Portraits of Navy SEALs killed in helicopter crash

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“He wanted to be buried near the ocean,” his father said, adding that the family is awaiting details on when the body will arrive on Maui.

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Chris Campbell

Chris Campbell may have been physically slight, but family and friends said the NavySEAL was always ready to take on a challenge.

His mother, Diane Campbell, told The Daily News of Jacksonville she remembered him and his older brother learning to ride a unicycle brought back from Okinawa as one example of her son’s determination.

“If Chris thought he could, he would try,” Diane Campbell said.

Former high school football coach Jack Baile remembered Campbell, 36, showing he was up to a test when he tried out for the team as a smallish junior at about 5 foot-7 and 140 pounds.

“When kids come out for football for the first time, the first thing you’re worried about is, are they going to like to be hit, or want to be hit, and like to hit. That was not a problem with Chris. He had no fear with that,” Baile told The Associated Press.

“I remember hearing for the first time when he had joined the SEALS, I thought that kind of fits Chris. He didn’t have a lot of fear of things and I think he always wanted to try to prove to somebody that he could do things. He was an adventurous-type guy.”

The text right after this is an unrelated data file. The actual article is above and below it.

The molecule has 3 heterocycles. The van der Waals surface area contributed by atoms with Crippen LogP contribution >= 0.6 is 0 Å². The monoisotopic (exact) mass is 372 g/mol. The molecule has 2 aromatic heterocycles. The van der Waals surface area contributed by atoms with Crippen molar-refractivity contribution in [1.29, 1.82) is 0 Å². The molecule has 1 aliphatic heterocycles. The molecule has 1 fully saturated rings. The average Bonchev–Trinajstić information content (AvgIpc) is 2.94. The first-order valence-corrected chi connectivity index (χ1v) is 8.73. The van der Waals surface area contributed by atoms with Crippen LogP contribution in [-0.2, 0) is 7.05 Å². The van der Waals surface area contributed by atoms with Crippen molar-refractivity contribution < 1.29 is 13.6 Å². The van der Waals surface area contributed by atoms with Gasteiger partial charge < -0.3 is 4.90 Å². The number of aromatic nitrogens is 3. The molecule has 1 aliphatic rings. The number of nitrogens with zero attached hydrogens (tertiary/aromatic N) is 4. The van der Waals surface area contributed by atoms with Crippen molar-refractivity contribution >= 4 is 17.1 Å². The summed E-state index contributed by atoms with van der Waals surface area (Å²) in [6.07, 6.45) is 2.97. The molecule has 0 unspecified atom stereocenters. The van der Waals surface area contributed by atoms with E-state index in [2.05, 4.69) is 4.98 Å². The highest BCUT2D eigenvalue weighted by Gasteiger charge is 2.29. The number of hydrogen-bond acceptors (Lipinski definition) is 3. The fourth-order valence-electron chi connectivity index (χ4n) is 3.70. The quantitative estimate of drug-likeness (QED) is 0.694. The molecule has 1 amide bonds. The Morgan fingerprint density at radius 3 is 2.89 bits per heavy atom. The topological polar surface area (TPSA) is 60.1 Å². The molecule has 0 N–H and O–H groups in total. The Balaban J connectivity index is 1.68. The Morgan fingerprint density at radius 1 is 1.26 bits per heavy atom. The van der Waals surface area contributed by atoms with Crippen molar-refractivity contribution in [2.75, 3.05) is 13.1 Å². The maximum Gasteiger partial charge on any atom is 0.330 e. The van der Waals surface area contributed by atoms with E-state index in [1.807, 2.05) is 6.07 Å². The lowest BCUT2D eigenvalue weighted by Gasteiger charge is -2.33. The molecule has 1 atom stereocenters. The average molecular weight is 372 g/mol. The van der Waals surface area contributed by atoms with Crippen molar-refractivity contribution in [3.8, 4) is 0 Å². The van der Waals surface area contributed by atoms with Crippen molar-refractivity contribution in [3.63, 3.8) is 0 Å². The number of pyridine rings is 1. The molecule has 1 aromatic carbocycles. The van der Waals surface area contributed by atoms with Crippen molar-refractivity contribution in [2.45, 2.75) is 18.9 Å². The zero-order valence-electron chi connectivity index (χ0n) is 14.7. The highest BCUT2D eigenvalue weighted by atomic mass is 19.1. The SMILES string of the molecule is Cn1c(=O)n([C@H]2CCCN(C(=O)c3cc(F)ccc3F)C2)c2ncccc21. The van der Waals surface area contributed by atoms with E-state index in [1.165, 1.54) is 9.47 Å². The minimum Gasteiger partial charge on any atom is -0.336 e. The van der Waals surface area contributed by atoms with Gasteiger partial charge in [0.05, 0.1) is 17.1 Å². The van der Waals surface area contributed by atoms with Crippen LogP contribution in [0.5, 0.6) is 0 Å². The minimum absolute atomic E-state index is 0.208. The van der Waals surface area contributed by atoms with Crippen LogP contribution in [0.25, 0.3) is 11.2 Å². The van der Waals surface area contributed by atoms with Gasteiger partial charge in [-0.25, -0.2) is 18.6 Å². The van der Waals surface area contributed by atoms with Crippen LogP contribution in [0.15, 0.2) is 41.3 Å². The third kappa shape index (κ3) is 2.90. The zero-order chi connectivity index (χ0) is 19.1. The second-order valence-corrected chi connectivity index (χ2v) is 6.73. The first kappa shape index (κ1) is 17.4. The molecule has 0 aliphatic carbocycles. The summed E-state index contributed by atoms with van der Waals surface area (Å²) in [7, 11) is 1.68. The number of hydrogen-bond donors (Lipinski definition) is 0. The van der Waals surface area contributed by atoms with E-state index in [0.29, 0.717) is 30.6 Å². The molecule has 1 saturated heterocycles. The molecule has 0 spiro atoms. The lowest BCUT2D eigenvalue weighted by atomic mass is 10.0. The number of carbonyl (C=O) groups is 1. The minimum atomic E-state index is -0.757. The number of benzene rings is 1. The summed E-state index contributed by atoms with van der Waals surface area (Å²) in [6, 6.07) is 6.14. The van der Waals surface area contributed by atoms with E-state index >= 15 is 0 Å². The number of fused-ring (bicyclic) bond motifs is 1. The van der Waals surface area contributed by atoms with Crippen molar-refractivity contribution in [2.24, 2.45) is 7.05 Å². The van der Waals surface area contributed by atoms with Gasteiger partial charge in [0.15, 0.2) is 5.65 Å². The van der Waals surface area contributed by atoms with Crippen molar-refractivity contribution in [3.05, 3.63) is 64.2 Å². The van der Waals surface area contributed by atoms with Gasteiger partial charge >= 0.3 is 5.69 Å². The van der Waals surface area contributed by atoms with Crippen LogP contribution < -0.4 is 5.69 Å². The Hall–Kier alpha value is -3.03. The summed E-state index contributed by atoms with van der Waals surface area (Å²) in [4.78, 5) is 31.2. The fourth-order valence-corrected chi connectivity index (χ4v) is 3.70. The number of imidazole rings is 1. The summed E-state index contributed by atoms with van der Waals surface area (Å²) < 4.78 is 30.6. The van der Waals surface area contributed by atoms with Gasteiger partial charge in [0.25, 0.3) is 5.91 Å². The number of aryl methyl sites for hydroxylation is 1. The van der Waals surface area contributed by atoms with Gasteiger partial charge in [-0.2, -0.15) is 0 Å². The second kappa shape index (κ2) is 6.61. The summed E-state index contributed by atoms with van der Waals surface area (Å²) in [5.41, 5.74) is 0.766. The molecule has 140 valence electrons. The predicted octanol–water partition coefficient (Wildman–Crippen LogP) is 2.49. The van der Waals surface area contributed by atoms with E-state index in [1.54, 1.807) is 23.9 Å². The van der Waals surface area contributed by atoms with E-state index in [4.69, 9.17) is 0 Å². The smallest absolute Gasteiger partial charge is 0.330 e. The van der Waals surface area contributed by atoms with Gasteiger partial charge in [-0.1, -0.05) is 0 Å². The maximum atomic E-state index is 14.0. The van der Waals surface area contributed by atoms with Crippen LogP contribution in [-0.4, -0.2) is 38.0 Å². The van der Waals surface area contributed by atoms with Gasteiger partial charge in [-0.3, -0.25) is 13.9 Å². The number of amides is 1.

Campbell’s work frequently sent him on missions out of the country, and his family asked few questions when he showed up with a full beard or arrived for a visit that could only last three hours. In an email to his daughter Samantha sent days before the crash, he wrote that he was looking forward to coming home in November and celebrating her 15th birthday in January.

Chris Campbell told his family that if he was killed in the line of duty, he wanted the local newspaper to write about his life and death, with a request for donations in his memory to the Wounded Warrior Project. The project helps wounded service members recover from their war injuries.

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Nicholas Spehar

When 24-year-old Nicholas Spehar said he was going to do something, you could take him at his word.

The 2005 graduate of Chisago Lakes High School was a “quiet leader,” a star in academics and three sports during his time at the school along Minnesota’s eastern border, said Principal Dave Ertl.

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